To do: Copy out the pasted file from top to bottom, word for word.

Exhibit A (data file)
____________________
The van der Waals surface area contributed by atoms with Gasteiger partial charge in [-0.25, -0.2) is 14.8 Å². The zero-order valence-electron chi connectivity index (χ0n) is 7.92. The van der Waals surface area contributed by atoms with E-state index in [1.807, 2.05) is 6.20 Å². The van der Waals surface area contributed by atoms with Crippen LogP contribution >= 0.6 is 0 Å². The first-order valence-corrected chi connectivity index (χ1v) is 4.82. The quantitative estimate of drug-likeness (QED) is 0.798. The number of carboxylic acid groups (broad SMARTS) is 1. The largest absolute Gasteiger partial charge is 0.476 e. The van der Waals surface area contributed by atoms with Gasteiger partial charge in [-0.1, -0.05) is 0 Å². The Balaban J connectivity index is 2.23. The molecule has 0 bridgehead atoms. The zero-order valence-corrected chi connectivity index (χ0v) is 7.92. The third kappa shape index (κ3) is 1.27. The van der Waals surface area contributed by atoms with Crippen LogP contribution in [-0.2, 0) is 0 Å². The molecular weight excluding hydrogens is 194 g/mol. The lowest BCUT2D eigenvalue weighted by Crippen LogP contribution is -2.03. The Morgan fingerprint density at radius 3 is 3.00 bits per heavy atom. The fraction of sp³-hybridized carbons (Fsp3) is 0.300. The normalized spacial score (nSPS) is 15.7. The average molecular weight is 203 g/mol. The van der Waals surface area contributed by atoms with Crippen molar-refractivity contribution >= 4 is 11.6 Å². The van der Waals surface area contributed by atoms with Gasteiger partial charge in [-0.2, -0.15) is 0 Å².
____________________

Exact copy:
The van der Waals surface area contributed by atoms with Gasteiger partial charge in [-0.25, -0.2) is 14.8 Å². The zero-order valence-electron chi connectivity index (χ0n) is 7.92. The van der Waals surface area contributed by atoms with E-state index in [1.807, 2.05) is 6.20 Å². The van der Waals surface area contributed by atoms with Crippen LogP contribution >= 0.6 is 0 Å². The first-order valence-corrected chi connectivity index (χ1v) is 4.82. The quantitative estimate of drug-likeness (QED) is 0.798. The number of carboxylic acid groups (broad SMARTS) is 1. The largest absolute Gasteiger partial charge is 0.476 e. The van der Waals surface area contributed by atoms with Gasteiger partial charge in [-0.1, -0.05) is 0 Å². The Balaban J connectivity index is 2.23. The molecule has 0 bridgehead atoms. The zero-order valence-corrected chi connectivity index (χ0v) is 7.92. The third kappa shape index (κ3) is 1.27. The van der Waals surface area contributed by atoms with Crippen LogP contribution in [-0.2, 0) is 0 Å². The molecular weight excluding hydrogens is 194 g/mol. The lowest BCUT2D eigenvalue weighted by Crippen LogP contribution is -2.03. The Morgan fingerprint density at radius 3 is 3.00 bits per heavy atom. The fraction of sp³-hybridized carbons (Fsp3) is 0.300. The normalized spacial score (nSPS) is 15.7. The average molecular weight is 203 g/mol. The van der Waals surface area contributed by atoms with Crippen molar-refractivity contribution >= 4 is 11.6 Å². The van der Waals surface area contributed by atoms with Gasteiger partial charge in [-0.2, -0.15) is 0 Å².